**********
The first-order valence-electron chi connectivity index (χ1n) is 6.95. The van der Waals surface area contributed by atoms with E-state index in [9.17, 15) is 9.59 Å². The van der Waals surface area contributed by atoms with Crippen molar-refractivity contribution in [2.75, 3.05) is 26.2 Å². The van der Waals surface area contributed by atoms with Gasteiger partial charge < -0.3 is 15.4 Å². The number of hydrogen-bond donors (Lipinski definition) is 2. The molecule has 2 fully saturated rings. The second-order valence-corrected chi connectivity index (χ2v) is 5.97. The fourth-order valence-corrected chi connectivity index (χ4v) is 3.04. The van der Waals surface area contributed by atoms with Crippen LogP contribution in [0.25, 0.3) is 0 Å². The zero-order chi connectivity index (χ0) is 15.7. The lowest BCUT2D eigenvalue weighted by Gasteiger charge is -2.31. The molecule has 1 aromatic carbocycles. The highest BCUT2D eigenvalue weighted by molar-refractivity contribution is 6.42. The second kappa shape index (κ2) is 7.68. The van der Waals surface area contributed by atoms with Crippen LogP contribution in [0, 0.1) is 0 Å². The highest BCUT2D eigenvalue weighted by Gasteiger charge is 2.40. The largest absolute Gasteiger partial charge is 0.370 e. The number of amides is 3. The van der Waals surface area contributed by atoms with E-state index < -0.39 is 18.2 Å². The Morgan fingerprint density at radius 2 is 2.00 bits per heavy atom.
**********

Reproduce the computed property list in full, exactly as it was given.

The first-order valence-electron chi connectivity index (χ1n) is 6.95. The van der Waals surface area contributed by atoms with E-state index in [9.17, 15) is 9.59 Å². The van der Waals surface area contributed by atoms with Crippen molar-refractivity contribution in [2.75, 3.05) is 26.2 Å². The van der Waals surface area contributed by atoms with Gasteiger partial charge < -0.3 is 15.4 Å². The number of hydrogen-bond donors (Lipinski definition) is 2. The molecule has 2 fully saturated rings. The second-order valence-corrected chi connectivity index (χ2v) is 5.97. The fourth-order valence-corrected chi connectivity index (χ4v) is 3.04. The van der Waals surface area contributed by atoms with Crippen LogP contribution in [0.25, 0.3) is 0 Å². The zero-order chi connectivity index (χ0) is 15.7. The lowest BCUT2D eigenvalue weighted by Gasteiger charge is -2.31. The molecule has 1 aromatic carbocycles. The highest BCUT2D eigenvalue weighted by molar-refractivity contribution is 6.42. The second kappa shape index (κ2) is 7.68. The van der Waals surface area contributed by atoms with Crippen LogP contribution in [0, 0.1) is 0 Å². The highest BCUT2D eigenvalue weighted by Gasteiger charge is 2.40. The largest absolute Gasteiger partial charge is 0.370 e. The number of amides is 3. The van der Waals surface area contributed by atoms with E-state index < -0.39 is 18.2 Å². The Morgan fingerprint density at radius 2 is 2.00 bits per heavy atom.